Our team leader had to take a decision; to wait for horses with the entire team or go ahead of our load. If we had the strength to make it straight to Laya then going ahead won’t be a problem because we would get some sort of shelter and food for the night but if we land up somewhere between nowhere we would be in trouble without tents and ration.
There was no cellular network in the area. (Of course we were told later that there was a small patch of land close by where the non-smart phone could receive network). There was no guarantee the horses would come, and even if horses did come they weren’t like taxi to make endless trips. Animals would need rest.
Five from our team stayed back to wait for the horses and rest of us began our journey. I was separated once more from my two staff. In little more than two rainy hours we reached Koina. This was said to be the place where Zhabdrung took rest during his long flight from Tibet in 1616 and therefore it was named Koina, derived from Ku-nyel-na. The place had a guesthouse for travellers. It was merely a shelter with three empty rooms. Retired army Tenzin and his family who ran the canteen occupied the fourth and fifth rooms.
Leki was the logistical official at Koina for this festival period. He welcomed us with tea and backed it up with a much-needed lunch. It was still early in the afternoon though the overcast weather made it seem very late and it was still possible to make it to Laya or somewhere closer but without any form of communication with our team in Ponjothang we couldn’t risk leaving the shelter in Koina and Leki’s hospitality.
Leki offered us an empty room to crash in for the night in case we had to. We spend the whole afternoon talking about everything like in good old times. We literally relived the legacy of Zhabdrung by taking the longest rest in Koina. People who were there before us left before we finished settling down and others who came after us took brief tea breaks and carried on.
|Dasho Sangay talking to Soldiers in Koina Guesthouse|
We had all the time for ourselves with nothing to distract us from telling stories of our lives that would otherwise never be told in smartphone era. While we were digging out our memories and laughing endlessly our team leader received the message that he dreaded. There won’t be any horses for the day to bring back our load. But before our smiles faded he announced that Chef Jigme and Artist Dorji from our team in Koina had volunteered to go back to Ponjothang and get us our sleeping bags. I was simply awed by the compassionate courage of these two men to walk back the whole stretch and return with our sleeping bags. I couldn’t thank them enough for the giving us the beautiful night in Koina.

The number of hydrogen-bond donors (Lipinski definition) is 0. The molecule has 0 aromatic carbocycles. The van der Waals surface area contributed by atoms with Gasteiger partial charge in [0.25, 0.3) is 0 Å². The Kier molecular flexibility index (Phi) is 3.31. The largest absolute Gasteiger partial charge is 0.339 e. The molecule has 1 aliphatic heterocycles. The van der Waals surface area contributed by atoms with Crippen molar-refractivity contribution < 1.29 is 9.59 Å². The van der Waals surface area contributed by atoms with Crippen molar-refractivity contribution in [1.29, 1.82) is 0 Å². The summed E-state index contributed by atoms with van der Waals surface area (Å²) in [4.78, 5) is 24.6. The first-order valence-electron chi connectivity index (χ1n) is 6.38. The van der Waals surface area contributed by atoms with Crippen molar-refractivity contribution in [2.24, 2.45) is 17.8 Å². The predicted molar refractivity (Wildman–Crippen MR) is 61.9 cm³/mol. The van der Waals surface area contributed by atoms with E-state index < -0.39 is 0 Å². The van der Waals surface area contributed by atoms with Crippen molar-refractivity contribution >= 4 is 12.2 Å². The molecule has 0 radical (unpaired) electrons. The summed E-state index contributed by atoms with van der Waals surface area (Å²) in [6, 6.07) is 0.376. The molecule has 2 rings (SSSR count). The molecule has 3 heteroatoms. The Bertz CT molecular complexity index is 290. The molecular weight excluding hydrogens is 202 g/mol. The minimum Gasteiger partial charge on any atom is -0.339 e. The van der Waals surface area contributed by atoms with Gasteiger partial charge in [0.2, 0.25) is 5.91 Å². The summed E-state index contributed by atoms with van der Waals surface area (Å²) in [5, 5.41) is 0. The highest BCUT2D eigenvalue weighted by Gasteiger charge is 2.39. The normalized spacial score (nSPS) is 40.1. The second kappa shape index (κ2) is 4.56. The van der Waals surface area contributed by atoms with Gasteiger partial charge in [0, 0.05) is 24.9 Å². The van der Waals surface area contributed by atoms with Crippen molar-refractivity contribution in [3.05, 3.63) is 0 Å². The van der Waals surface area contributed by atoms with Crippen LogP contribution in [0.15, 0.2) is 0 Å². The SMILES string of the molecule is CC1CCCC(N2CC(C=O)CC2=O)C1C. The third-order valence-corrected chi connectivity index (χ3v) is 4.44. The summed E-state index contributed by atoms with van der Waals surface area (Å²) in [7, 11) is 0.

Among the many who came inside the Koina guesthouse that day after us only Dasho Sangay Khandu decided to stay back with us. His entry was the beginning of the next episode of our night in Koina. Taking advantage of our friendship I complained about the road conditions to his Gasa. He said he could only ask for it like the rest us and that it was Lyonpo Damchoe I should complain to. He however said that the having that mere road in itself was a blessing Gasa could enjoy only recently. Gasa had to endured with minimum development because it had been a Dungkhag under Punakha Dzongkha for a long time.
Upon asked how Gasa could even dare to host a festival of this magnitude without having so many basic logistic in place, he said that an able leadership would have the foresight to see order in chaos. While it also seemed like a nice justification to our innate complacency but the words went echoing in my head for a long time. And it made perfect sense to me when I finally saw the magnificence of the festival later in Laya.
|Good Night's Sleep in Koina|
If it weren’t for that night I wouldn’t know that we still could spend hours at end talking with fellow human beings. If we were dots, our stories were lines connecting them and at the end we were all interconnected. Even our retired solider host wasn’t left out; he confessed he was among the group of soldiers who bashed up Dasho Sangay and Chimi Zom’s mate in Sherbutse. To add special effects to our tales there was continuous supply of beer at much cheaper price than any club in Thimphu. One thing was confirmed, unlike road and mobile network, beer was everywhere. Learn from beer!
No experienced traveller would stay up so late and drink like we did ahead of a long journey but I further proved how big an amateur I was by continuing my night with Leki. Two of us became the voice in the silence of the dark night. Often we could hear giggles muffled in thick sleeping bags indicating some of our roommates were listening to our conversation while still pretending to sleep.When I finally got into my sleeping bag I felt so lonely. The silence in the room was deafening so I said a few lines of humor to check if they were really asleep only to find that all of them were trying hard to sleep. Except for little Menda the rest jumped back in conversation while I quietly slipped away into my dreams. From deep inside my sleep I could hear them curse me for disturbing them.